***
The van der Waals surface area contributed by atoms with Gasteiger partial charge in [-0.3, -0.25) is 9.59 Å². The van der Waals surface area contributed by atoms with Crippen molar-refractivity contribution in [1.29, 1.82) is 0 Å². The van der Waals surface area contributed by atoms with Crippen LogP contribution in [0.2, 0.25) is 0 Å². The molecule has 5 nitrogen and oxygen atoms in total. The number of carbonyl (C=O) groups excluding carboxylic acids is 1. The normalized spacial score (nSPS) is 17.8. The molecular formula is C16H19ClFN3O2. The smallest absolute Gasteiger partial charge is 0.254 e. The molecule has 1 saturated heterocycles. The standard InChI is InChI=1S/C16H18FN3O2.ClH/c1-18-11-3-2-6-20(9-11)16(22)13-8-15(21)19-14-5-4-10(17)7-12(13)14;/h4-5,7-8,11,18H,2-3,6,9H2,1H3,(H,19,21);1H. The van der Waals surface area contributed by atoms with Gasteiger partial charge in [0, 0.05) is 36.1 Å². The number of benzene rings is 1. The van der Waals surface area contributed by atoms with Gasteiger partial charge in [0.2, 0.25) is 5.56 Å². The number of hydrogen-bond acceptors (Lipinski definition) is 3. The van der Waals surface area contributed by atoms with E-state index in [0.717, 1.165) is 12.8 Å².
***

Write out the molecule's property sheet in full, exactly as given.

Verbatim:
The van der Waals surface area contributed by atoms with Gasteiger partial charge in [-0.3, -0.25) is 9.59 Å². The van der Waals surface area contributed by atoms with Crippen molar-refractivity contribution in [1.29, 1.82) is 0 Å². The van der Waals surface area contributed by atoms with Crippen LogP contribution in [0.2, 0.25) is 0 Å². The molecule has 5 nitrogen and oxygen atoms in total. The number of carbonyl (C=O) groups excluding carboxylic acids is 1. The normalized spacial score (nSPS) is 17.8. The molecular formula is C16H19ClFN3O2. The smallest absolute Gasteiger partial charge is 0.254 e. The molecule has 1 saturated heterocycles. The standard InChI is InChI=1S/C16H18FN3O2.ClH/c1-18-11-3-2-6-20(9-11)16(22)13-8-15(21)19-14-5-4-10(17)7-12(13)14;/h4-5,7-8,11,18H,2-3,6,9H2,1H3,(H,19,21);1H. The van der Waals surface area contributed by atoms with Gasteiger partial charge in [0, 0.05) is 36.1 Å². The number of benzene rings is 1. The van der Waals surface area contributed by atoms with Gasteiger partial charge in [0.2, 0.25) is 5.56 Å². The number of hydrogen-bond acceptors (Lipinski definition) is 3. The van der Waals surface area contributed by atoms with E-state index in [0.717, 1.165) is 12.8 Å².